The red is a blend of Cabernet Sauvignon, Carignan and Cinsault. Serge Hochar, who has been involved with the property since 1959, states that the Cabernet Sauvignon provides "the bones and the skeleton to the wine, the Carignan the flesh and muscle and the Cinsault the silky smooth finesse".
Musar wines are unique in that Hochar blends the varietals only after they have spent three years in barrels and then waits a further four years before releasing the end result. This gives time for each variety to unfold its own character. The wines are extremely long-lived, with the best examples lasting for 20-30 years.
1960 Château Musar ( Lebanon)
The 1960 was the first vintage made with new philosophy brought by Serge Hochar to the wine making process: no additives, no fining, no treatment and no filtration applied to the wines.
This fifty-year old bottle looked like new, and had excellent by the neck level. Very dark, and deep, mature-looking appearance. Sound and clean bouquet with wonderful scented flavors of chocolate, vanilla and strawberry fruit.
Surprisingly full-bodied and complex wine. Still very sweet on the palate with soft, melted tannins and has a long and lingering, smooth aftertaste – Vau, this one was a lot enhanced and more youthful than the previous two bottles I have tasted. The old saying “there are no great wines, only great bottles” rings a bell again! Grand effort Serge!
Lebanon is one of the oldest sites of wine production. The cultivation of the vine goes back to the Phoenicians who traded their wines along the Mediterranean trade routes, introducing viniculture into many parts of southern Europe. Some centuries later, the Romans chose Baalbek in the east of Lebanon as the site to build the Temple of Bacchus as their tribute to the god of wine, a temple that still stands today.
Château Musar, by far the finest and best known of the Lebanon wineries, was established in 1930 by Gaston Hochar in an 17th century castle whose cellars provide storage for over a million bottles of maturing wine. Still a family concern, Château Musar in owned and managed by Gaston's two sons, Serge and Ronald.
Musar is famed for having made wine every year with the exception of 1976. They even continued throughout Lebanon’s long civil war, except for 1984 when their grape trucks were held hostage by practically every political group. Château Musar has had many problems with shells and tanks. In 1983, when battle raged around the vineyards during harvest, Serge Hochar had to be smuggled in by a tiny boat to make the wine. In 1989 the winery suffered direct hits from gunfire, and for a short while the wine cellars served as a trustworthy bomb shelter for both château workers and locals. In spite of the realism that wine making has been a repeatedly dangerous venture in Lebanon, Château Musar has continued to make excellent, long lasting wines. This has continued to be so even though the 36 kilometer drive from the vineyards of the Bekaa Valley, which are remarkably close to the frontline, to Musar´s winery, has so often been a theatre of war.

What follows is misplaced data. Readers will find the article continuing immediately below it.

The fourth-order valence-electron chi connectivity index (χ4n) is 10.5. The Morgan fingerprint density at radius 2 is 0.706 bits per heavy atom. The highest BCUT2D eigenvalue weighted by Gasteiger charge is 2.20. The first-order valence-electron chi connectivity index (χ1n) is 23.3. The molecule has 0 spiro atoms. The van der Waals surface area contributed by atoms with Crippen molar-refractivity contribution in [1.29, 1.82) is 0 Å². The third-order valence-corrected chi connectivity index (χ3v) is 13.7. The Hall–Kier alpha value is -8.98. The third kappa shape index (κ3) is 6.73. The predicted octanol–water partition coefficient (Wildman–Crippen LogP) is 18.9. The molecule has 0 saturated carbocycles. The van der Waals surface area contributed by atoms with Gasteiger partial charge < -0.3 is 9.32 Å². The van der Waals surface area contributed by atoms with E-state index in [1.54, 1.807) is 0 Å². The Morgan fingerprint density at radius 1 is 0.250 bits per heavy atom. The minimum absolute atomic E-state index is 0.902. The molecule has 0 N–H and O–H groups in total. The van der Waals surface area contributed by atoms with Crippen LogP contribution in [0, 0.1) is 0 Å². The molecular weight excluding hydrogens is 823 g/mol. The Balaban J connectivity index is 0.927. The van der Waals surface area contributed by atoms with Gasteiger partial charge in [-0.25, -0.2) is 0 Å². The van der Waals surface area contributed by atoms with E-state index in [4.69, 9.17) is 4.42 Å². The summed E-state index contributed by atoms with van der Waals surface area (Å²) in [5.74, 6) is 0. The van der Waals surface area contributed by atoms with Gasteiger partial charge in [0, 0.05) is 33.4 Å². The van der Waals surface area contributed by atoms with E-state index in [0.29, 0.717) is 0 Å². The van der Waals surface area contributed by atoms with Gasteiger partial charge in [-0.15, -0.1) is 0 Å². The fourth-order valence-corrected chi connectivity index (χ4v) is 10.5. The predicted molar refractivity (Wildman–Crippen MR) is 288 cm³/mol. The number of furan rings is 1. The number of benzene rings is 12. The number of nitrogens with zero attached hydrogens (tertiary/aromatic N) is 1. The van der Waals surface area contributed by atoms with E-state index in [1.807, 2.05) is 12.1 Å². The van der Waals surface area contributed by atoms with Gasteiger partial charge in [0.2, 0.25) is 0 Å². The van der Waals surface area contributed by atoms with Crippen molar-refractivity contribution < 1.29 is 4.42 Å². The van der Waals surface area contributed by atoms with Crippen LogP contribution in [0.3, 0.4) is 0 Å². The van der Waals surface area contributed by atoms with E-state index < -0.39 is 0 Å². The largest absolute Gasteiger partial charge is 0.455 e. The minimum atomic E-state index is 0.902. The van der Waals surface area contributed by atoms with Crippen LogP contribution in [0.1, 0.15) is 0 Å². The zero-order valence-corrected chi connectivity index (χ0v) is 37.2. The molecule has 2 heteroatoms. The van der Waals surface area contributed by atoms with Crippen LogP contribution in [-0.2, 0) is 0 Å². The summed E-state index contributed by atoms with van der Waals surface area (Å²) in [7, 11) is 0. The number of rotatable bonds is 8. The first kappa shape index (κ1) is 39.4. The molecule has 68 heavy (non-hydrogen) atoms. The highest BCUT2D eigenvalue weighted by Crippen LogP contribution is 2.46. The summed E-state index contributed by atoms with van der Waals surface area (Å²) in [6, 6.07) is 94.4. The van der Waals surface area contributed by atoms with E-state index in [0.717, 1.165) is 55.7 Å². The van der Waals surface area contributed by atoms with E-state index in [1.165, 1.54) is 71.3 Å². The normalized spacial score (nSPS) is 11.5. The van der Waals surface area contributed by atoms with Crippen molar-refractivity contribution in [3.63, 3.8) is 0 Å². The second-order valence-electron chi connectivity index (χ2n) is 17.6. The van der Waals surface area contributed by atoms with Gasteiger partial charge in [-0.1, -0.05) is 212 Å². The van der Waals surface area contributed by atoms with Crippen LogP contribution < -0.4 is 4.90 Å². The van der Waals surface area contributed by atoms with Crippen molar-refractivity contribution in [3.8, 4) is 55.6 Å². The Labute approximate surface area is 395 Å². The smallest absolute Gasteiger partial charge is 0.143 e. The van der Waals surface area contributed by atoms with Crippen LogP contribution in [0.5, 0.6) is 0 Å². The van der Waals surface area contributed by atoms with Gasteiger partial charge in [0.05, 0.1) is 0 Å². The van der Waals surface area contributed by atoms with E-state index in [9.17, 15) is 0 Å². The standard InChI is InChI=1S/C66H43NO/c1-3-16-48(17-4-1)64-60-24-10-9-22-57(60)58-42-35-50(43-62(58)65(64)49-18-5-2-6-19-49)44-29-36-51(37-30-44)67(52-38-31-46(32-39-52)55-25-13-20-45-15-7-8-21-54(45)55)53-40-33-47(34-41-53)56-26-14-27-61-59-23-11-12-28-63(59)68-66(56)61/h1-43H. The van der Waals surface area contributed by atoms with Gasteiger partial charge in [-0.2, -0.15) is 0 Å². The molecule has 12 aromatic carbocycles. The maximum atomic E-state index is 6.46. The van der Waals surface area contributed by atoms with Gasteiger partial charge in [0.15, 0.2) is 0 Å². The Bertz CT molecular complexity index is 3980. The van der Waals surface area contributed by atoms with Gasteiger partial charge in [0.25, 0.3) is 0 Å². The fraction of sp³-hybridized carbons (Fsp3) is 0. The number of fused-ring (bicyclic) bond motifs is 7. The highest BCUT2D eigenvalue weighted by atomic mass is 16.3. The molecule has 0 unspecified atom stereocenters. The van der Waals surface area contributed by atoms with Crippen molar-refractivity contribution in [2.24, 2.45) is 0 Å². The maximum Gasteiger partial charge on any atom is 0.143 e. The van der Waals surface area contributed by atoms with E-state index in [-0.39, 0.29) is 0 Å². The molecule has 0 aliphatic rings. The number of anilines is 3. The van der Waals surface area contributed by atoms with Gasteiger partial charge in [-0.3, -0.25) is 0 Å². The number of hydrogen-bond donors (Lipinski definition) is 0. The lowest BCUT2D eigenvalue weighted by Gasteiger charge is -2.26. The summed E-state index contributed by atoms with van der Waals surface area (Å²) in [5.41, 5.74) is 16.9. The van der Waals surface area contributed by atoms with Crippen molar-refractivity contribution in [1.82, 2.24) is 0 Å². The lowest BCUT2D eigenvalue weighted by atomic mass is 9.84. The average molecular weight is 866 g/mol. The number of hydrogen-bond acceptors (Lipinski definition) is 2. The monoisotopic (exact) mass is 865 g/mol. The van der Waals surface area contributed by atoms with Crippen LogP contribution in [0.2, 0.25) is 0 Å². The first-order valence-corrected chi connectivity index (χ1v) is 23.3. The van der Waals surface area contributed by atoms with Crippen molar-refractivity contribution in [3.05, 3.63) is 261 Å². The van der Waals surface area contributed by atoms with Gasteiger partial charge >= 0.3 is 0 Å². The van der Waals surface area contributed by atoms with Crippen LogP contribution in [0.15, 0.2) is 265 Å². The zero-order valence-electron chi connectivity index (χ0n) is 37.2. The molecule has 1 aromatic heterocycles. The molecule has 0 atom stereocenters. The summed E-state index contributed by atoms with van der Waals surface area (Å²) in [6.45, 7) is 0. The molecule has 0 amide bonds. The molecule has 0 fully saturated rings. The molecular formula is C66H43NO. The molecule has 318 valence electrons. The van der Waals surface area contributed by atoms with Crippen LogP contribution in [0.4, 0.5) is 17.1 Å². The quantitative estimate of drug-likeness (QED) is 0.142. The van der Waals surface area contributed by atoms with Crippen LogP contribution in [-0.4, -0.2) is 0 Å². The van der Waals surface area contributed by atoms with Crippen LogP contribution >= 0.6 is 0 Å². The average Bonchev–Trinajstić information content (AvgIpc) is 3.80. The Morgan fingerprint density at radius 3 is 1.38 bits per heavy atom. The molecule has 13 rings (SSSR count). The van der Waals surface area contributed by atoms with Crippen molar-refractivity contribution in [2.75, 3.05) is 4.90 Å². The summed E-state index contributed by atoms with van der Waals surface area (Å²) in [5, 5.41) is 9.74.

The eldest son Serge entered the business after completing his oenology diploma in Bordeaux. Serge says that he only seeks to translate what nature intended. He is not looking for varietal or fruit aromas, he wants his wines to speak to him – of the place it comes from and of all that went into it – and for it to integrate with his own brain and history and memories.
–If it doesn't talk to me, I stop drinking. I'm not interested in a wine that's been killed by technology, I want one that vibrates, a true wine.
Soil: gravely soil with a limestone base
Grape varieties: Cabernet Sauvignon, Cinsault, Carignan
Harvest method: hand picked
fermentation takes place followed by maceration lasting 2 to 4 weeks. During the first year the wine is racked into Bordeaux type barrels made from Nevers oak and where it matures from 12 to 15 months. At the end of the second year blending takes place with the proportions of cabernet sauvignon, carignan and cinsault varying with each vintage, the only deciding factor being taste.
During the third year bottling takes place after which the wine is allowed to rest 3 to 4 years in our cellars before release.
Ageing: the wine is aged for up to 24 months in Nevers oak before being bottled and stored in cellars, and only released after its fifth year